with respect to the experimental data
is smaller than 5%, which is shown in Table 6
The relative errors for a mass flow of 20,000 and 40,000 are less than 5%. Numerical experiments with fewer coupling steps are diverging in the first period, which indicates that the reduction of coupling steps does not lead to satisfactory results. Consequentially, 202 coupling periods are necessary to stabilize the simulation.
The simulation runtime was evaluated on a single node which consists of two deca-core Intel Xeon E5-2660 v3 processors. The comparison of the runtime to other numerical FSI simulations is depicted in Table 7
It can be seen that both computation time and calculated periods of the present study are comparable to literature values. The computation runtime is estimated as 65 h, and over 3000 coupling steps are performed. It is noticeable that the computing time has hardly changed over the years. This is a consequence of the segregated approach, if two solvers are involved in the FSI approach. The partitioning of the fluid and the solid domain differs due to the numerical method and geometrical constraints. This implies that the exchanged information are collected and communicated between the solvers, which is a time consuming step that is very difficult to parallelize.
5. Conclusions and Outlook
An FSI approach was presented for the simulation of a CMF. Thereby, the open source framework OpenLB and Elmer were used to create a segregated approach. The target equations of the structural and fluid domain were described. In addition, the coupling conditions and the implementation were outlined in detail. The FEM mesh generation process utilized the open source meshing tool Gmsh to ensure a complete open source workflow. A modal analysis was performed to extract the excitation frequency of water and air conveying pipes. The found excitation frequency was in good agreement to experimental measurements (error ). Afterwards, the FSI simulation, which uses the determined excitation frequency, was executed. The FSI simulation was stable for several cycles and allows to extract the phase shift with a sufficient precision (error ). Therefore, the presented FSI approach for CMF is able to describe the operating principle of a CMF. Furthermore, the runtime of the created FSI coupling was comparable to literature approaches using commercial software.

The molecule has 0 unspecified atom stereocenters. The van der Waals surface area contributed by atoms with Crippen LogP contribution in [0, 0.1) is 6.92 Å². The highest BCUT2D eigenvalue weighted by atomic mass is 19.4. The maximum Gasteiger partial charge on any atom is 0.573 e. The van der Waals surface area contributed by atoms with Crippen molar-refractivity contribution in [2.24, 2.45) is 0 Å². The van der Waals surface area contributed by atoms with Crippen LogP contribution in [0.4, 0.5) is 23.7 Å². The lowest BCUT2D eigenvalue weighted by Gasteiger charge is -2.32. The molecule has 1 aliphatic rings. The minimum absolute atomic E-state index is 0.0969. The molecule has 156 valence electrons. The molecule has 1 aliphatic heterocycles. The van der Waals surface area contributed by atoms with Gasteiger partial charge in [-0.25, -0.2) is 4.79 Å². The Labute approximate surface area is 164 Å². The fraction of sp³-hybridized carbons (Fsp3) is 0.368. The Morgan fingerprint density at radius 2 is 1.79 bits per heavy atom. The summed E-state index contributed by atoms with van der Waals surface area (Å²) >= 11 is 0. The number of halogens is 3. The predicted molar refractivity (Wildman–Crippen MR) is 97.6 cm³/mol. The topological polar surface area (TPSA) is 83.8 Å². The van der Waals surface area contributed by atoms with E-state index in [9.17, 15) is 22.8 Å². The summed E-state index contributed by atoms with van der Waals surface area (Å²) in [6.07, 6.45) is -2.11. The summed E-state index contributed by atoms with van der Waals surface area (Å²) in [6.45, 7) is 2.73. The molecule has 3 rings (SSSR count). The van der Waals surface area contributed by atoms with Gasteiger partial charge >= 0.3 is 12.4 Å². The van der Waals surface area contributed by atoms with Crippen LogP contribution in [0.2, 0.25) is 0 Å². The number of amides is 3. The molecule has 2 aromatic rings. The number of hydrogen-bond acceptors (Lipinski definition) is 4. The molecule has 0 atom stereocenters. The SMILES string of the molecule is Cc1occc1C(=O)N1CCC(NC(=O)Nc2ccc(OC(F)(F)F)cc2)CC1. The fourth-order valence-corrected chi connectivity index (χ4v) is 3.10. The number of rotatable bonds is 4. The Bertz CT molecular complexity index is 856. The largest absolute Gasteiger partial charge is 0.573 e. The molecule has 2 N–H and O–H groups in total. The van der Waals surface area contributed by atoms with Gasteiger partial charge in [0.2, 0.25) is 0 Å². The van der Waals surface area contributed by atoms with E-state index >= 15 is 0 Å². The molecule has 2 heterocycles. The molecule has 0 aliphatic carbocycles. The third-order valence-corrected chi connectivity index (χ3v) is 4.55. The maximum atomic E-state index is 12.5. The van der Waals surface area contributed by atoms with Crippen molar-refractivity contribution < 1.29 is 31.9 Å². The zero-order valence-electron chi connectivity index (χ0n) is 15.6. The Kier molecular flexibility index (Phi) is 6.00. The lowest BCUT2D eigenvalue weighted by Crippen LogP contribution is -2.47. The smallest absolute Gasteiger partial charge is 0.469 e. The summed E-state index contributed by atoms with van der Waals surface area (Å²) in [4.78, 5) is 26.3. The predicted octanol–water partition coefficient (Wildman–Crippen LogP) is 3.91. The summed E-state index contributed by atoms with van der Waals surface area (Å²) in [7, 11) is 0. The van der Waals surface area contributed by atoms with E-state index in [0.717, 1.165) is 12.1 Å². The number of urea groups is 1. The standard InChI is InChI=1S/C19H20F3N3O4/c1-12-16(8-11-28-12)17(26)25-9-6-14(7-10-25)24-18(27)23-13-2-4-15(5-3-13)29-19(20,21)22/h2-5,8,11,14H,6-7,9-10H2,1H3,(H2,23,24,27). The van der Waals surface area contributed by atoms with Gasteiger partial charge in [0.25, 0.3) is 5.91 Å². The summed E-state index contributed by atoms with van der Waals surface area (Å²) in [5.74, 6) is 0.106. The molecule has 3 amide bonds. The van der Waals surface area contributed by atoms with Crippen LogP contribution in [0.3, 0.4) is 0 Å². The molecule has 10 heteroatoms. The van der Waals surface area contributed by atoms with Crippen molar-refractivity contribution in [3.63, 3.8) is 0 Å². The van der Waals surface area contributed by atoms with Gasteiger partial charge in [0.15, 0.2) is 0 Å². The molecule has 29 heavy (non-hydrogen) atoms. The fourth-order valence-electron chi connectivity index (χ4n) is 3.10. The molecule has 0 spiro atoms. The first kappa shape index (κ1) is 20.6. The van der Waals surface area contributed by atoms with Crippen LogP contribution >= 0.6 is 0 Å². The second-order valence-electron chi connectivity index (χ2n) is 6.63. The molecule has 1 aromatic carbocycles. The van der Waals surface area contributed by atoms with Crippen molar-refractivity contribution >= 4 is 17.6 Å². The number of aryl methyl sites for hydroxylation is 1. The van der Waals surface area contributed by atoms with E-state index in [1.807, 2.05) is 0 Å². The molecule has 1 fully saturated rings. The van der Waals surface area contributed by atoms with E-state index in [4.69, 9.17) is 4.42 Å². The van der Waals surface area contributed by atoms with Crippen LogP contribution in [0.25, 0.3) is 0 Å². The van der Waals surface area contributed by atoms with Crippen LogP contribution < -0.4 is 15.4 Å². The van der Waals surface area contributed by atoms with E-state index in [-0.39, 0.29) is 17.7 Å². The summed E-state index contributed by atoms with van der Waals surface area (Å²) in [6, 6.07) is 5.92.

Nevertheless, certain issues should be addressed in future studies. The FSI simulation becomes unstable after several periods. The reasons for this upcoming instability could be diverse. First, the coupling time step could be decreased to reduce the time shift problem of the staggered coupling approach. Unfortunately this leads to an extended calculation time. Another possibility is the introduction of a subiteration scheme [50
], which reduces the added mass effect due to the time shift. Further improvements can be made by the calculation of the hydrodynamic force, because momentum exchange-based approaches suffer from inaccuracy if too few points are used for integration. Therefore, a stress-based calculation proposed in Geller et al. [21
] may be an alternative. Furthermore, the applied linear mapping method between the uniform Cartesian LBM grid and the unstructured FEM grid can be improved by using more complex mapping methods [25